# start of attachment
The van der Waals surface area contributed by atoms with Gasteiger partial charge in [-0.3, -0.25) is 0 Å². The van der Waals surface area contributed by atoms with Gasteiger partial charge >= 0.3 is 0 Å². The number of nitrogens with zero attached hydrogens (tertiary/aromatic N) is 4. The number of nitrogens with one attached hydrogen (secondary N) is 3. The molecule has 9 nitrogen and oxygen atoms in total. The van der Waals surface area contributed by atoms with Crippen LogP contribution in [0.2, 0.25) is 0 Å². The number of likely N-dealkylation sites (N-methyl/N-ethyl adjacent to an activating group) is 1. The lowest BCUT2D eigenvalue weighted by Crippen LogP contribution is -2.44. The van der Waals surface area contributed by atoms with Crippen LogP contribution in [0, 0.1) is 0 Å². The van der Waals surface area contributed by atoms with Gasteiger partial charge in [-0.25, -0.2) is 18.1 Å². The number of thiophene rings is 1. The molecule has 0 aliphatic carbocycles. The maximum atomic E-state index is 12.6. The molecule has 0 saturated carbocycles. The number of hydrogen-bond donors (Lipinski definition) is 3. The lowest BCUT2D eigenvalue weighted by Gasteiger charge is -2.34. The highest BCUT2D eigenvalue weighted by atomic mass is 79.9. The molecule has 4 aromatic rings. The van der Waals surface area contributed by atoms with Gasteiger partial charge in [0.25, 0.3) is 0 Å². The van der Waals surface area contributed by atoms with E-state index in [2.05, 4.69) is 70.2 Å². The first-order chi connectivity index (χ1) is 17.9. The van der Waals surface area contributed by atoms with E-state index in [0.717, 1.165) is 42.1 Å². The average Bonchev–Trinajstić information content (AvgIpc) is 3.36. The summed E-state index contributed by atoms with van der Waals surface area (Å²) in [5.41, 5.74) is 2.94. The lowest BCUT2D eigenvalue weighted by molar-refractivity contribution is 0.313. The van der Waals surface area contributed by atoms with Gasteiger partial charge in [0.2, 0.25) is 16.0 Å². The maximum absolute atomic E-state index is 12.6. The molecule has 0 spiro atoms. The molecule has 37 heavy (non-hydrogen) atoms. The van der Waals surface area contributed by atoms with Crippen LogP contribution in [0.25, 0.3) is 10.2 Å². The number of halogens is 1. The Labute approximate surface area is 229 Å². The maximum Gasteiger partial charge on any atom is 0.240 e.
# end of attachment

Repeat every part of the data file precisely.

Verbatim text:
The van der Waals surface area contributed by atoms with Gasteiger partial charge in [-0.3, -0.25) is 0 Å². The van der Waals surface area contributed by atoms with Gasteiger partial charge >= 0.3 is 0 Å². The number of nitrogens with zero attached hydrogens (tertiary/aromatic N) is 4. The number of nitrogens with one attached hydrogen (secondary N) is 3. The molecule has 9 nitrogen and oxygen atoms in total. The van der Waals surface area contributed by atoms with Crippen LogP contribution in [0.2, 0.25) is 0 Å². The number of likely N-dealkylation sites (N-methyl/N-ethyl adjacent to an activating group) is 1. The lowest BCUT2D eigenvalue weighted by Crippen LogP contribution is -2.44. The van der Waals surface area contributed by atoms with Crippen LogP contribution in [0, 0.1) is 0 Å². The van der Waals surface area contributed by atoms with Gasteiger partial charge in [-0.25, -0.2) is 18.1 Å². The number of thiophene rings is 1. The molecule has 0 aliphatic carbocycles. The maximum atomic E-state index is 12.6. The molecule has 0 saturated carbocycles. The number of hydrogen-bond donors (Lipinski definition) is 3. The lowest BCUT2D eigenvalue weighted by Gasteiger charge is -2.34. The highest BCUT2D eigenvalue weighted by atomic mass is 79.9. The molecule has 4 aromatic rings. The van der Waals surface area contributed by atoms with Gasteiger partial charge in [0.25, 0.3) is 0 Å². The van der Waals surface area contributed by atoms with E-state index in [2.05, 4.69) is 70.2 Å². The first-order chi connectivity index (χ1) is 17.9. The van der Waals surface area contributed by atoms with E-state index in [0.717, 1.165) is 42.1 Å². The average Bonchev–Trinajstić information content (AvgIpc) is 3.36. The summed E-state index contributed by atoms with van der Waals surface area (Å²) in [5.41, 5.74) is 2.94. The lowest BCUT2D eigenvalue weighted by molar-refractivity contribution is 0.313. The van der Waals surface area contributed by atoms with Gasteiger partial charge in [0.2, 0.25) is 16.0 Å². The maximum absolute atomic E-state index is 12.6. The molecule has 0 spiro atoms. The molecule has 37 heavy (non-hydrogen) atoms. The van der Waals surface area contributed by atoms with Crippen LogP contribution in [0.25, 0.3) is 10.2 Å². The number of halogens is 1. The Labute approximate surface area is 229 Å². The maximum Gasteiger partial charge on any atom is 0.240 e.